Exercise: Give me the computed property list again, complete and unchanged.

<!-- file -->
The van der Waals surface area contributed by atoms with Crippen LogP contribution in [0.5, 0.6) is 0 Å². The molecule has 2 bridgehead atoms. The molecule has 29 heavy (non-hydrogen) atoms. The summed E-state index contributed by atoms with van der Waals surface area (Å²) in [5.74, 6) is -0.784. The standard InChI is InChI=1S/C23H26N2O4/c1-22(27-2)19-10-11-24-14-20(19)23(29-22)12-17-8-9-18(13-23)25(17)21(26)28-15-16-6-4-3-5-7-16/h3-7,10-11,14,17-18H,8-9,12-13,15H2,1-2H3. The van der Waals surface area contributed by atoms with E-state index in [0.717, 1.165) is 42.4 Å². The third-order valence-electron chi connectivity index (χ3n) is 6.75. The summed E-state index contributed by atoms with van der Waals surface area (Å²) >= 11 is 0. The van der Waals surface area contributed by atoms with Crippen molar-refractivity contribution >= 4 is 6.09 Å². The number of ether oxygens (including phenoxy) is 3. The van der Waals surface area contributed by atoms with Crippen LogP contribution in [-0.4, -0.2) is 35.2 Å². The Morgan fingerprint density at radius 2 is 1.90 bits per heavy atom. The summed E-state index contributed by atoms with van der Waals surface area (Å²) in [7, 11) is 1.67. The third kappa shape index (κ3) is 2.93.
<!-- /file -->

The van der Waals surface area contributed by atoms with Crippen LogP contribution in [0.5, 0.6) is 0 Å². The molecule has 2 bridgehead atoms. The molecule has 29 heavy (non-hydrogen) atoms. The summed E-state index contributed by atoms with van der Waals surface area (Å²) in [5.74, 6) is -0.784. The standard InChI is InChI=1S/C23H26N2O4/c1-22(27-2)19-10-11-24-14-20(19)23(29-22)12-17-8-9-18(13-23)25(17)21(26)28-15-16-6-4-3-5-7-16/h3-7,10-11,14,17-18H,8-9,12-13,15H2,1-2H3. The van der Waals surface area contributed by atoms with E-state index in [0.717, 1.165) is 42.4 Å². The third-order valence-electron chi connectivity index (χ3n) is 6.75. The summed E-state index contributed by atoms with van der Waals surface area (Å²) >= 11 is 0. The van der Waals surface area contributed by atoms with Crippen molar-refractivity contribution >= 4 is 6.09 Å². The number of ether oxygens (including phenoxy) is 3. The van der Waals surface area contributed by atoms with Crippen LogP contribution in [-0.4, -0.2) is 35.2 Å². The Morgan fingerprint density at radius 2 is 1.90 bits per heavy atom. The summed E-state index contributed by atoms with van der Waals surface area (Å²) in [7, 11) is 1.67. The third kappa shape index (κ3) is 2.93.